Personal jurisdiction.Quincy argued that the court lacked personal jurisdiction over the two individuals because they were not New York residents and had no personal transactions in New York. The court rejected that argument, noting that the FTC Act’s Section 13 empowers the court to grant relief wherever the defendant may be found. Under Red. R. Civ. P. 4(k)(1)(C), serving a summons establishes personal jurisdiction when authorized by federal statute. Analyzing the FTC Act, the court concluded that it was more similar to RICO than to the Clayton Act, which meant that venue did not have to be satisfied before service of process could be undertaken. As a result, the court concluded that the FTC Act permits nationwide service and nationwide personal jurisdiction. Thus, the inquiry was whether the two individuals had sufficient minimum contacts with the U.S. rather than with New York. Because they both clearly did, the court had personal jurisdiction over them both. As for personal jurisdiction over them for the New York claims, the court ruled under the doctrine of pendant jurisdiction that it could assert personal jurisdiction over them where the state law claims derived from a common nucleus of operative facts. Because the state law claims in his case met that test, the court had personal jurisdiction over both individuals, and the motion to dismiss on this ground was denied.
Individual liability.Quincy argued that the two individuals could not be held personally liable because only the corporation could be held liable for the allegedly deceptive advertising. The court rejected that argument, noting that the Second Circuit has held that an individual may be liable under the FTC Act for a corporation’s deceptive act if the individual, with knowledge of the deceptive nature of the scheme, either participated directly in the practice or had the authority to control it. The same held true under the New York deceptive practices law.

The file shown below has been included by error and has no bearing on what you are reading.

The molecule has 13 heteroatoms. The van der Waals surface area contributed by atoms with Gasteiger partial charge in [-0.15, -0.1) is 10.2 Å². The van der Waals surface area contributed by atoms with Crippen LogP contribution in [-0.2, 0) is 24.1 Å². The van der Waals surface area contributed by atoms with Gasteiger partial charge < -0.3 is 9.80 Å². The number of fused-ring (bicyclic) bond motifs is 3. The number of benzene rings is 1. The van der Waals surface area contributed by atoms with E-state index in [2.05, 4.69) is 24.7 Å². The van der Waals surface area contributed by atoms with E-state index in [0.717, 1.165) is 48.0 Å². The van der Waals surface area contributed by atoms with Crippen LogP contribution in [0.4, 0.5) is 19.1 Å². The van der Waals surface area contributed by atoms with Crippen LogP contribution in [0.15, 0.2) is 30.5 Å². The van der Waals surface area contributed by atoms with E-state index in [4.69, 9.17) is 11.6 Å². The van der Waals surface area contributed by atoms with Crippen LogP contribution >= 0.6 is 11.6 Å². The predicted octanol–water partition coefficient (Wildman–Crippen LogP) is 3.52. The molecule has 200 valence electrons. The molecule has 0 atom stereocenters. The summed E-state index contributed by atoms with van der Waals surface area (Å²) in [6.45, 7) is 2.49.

As for Underwood, the president, the complaint alleged that he co-founded the company, had final decision-making authority on all advertising, served on the marketing creative team, wrote advertising materials, directed the research, translated scientific data into marketing language, wrote a user guide, and even personally appeared in some advertisements. Those allegations were clearly enough to establish a valid claim for his personal liability under both the FTC Act and New York.
As for Beamon, the CEO and co-founder, the complaint’s allegations were more conclusory, stating merely that he had the authority to control Quincy’s advertising practices. The complaint stated only that he gave media interviews, signed research agreements, pre-approved research proposals, and reviewed Quincy’s advertising. The complaint contained no allegations that he participated in the alleged deceptive practices or had knowledge of them. As a result, the allegations were insufficient to establish his personal liability. The court, therefore, denied Quincy’s motion as it applied to Underwood but it granted Quincy’s motion as it applied to Beaman personally, with leave to amend.
The case is No. 17 Civ. 124 (LLS).
Attorneys: Annette Soberats for the FTC. Geoffrey White Castello, III (Kelley Drye & Warren, LLP) for Quincy Bioscience Holding Co., Inc., Quincy Bioscience, LLC and Prevagen, Inc. d/b/a Sugar River Supplements.
Companies: Quincy Bioscience Holding Co., Inc.; Quincy Bioscience, LLC; Prevagen, Inc.
MainStory: TopStory Advertising FederalTradeCommissionNews NewYorkNews ConsumerProtection